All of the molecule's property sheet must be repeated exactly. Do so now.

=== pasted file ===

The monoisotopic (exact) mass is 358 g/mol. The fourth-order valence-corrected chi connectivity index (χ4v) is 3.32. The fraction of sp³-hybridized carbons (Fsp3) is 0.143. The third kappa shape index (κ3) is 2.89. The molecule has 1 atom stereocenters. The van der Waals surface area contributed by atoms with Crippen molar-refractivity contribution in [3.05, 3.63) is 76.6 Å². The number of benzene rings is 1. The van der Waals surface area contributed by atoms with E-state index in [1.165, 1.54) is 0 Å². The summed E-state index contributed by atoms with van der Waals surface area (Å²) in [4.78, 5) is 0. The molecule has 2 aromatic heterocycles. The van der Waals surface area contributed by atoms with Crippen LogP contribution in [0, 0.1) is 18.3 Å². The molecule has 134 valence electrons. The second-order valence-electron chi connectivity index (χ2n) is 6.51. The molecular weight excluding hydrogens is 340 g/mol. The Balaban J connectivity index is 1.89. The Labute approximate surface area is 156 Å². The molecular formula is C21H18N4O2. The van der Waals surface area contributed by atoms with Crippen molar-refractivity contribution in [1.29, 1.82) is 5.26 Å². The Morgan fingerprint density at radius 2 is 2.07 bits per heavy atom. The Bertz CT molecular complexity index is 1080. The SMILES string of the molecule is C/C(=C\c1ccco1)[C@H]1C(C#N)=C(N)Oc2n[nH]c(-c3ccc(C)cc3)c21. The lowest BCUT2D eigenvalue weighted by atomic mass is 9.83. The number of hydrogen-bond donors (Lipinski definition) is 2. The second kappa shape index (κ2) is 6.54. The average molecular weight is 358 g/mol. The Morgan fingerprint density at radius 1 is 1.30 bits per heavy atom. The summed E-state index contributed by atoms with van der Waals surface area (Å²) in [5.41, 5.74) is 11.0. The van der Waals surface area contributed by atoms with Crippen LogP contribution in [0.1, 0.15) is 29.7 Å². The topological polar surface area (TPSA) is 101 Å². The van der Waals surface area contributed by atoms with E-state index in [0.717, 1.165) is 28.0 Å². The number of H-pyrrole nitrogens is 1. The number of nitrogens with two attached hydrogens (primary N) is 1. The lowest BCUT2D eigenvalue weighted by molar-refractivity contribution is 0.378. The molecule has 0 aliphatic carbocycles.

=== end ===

The monoisotopic (exact) mass is 358 g/mol. The fourth-order valence-corrected chi connectivity index (χ4v) is 3.32. The fraction of sp³-hybridized carbons (Fsp3) is 0.143. The third kappa shape index (κ3) is 2.89. The molecule has 1 atom stereocenters. The van der Waals surface area contributed by atoms with Crippen molar-refractivity contribution in [3.05, 3.63) is 76.6 Å². The number of benzene rings is 1. The van der Waals surface area contributed by atoms with E-state index in [1.165, 1.54) is 0 Å². The summed E-state index contributed by atoms with van der Waals surface area (Å²) in [4.78, 5) is 0. The molecule has 2 aromatic heterocycles. The van der Waals surface area contributed by atoms with Crippen LogP contribution in [0, 0.1) is 18.3 Å². The molecule has 134 valence electrons. The second-order valence-electron chi connectivity index (χ2n) is 6.51. The molecular weight excluding hydrogens is 340 g/mol. The Balaban J connectivity index is 1.89. The Labute approximate surface area is 156 Å². The molecular formula is C21H18N4O2. The van der Waals surface area contributed by atoms with Crippen molar-refractivity contribution in [1.29, 1.82) is 5.26 Å². The Morgan fingerprint density at radius 2 is 2.07 bits per heavy atom. The Bertz CT molecular complexity index is 1080. The SMILES string of the molecule is C/C(=C\c1ccco1)[C@H]1C(C#N)=C(N)Oc2n[nH]c(-c3ccc(C)cc3)c21. The lowest BCUT2D eigenvalue weighted by atomic mass is 9.83. The number of hydrogen-bond donors (Lipinski definition) is 2. The second kappa shape index (κ2) is 6.54. The average molecular weight is 358 g/mol. The Morgan fingerprint density at radius 1 is 1.30 bits per heavy atom. The summed E-state index contributed by atoms with van der Waals surface area (Å²) in [5.41, 5.74) is 11.0. The van der Waals surface area contributed by atoms with Crippen LogP contribution in [0.1, 0.15) is 29.7 Å². The topological polar surface area (TPSA) is 101 Å². The van der Waals surface area contributed by atoms with E-state index in [0.717, 1.165) is 28.0 Å². The number of H-pyrrole nitrogens is 1. The number of nitrogens with two attached hydrogens (primary N) is 1. The lowest BCUT2D eigenvalue weighted by molar-refractivity contribution is 0.378. The molecule has 0 aliphatic carbocycles.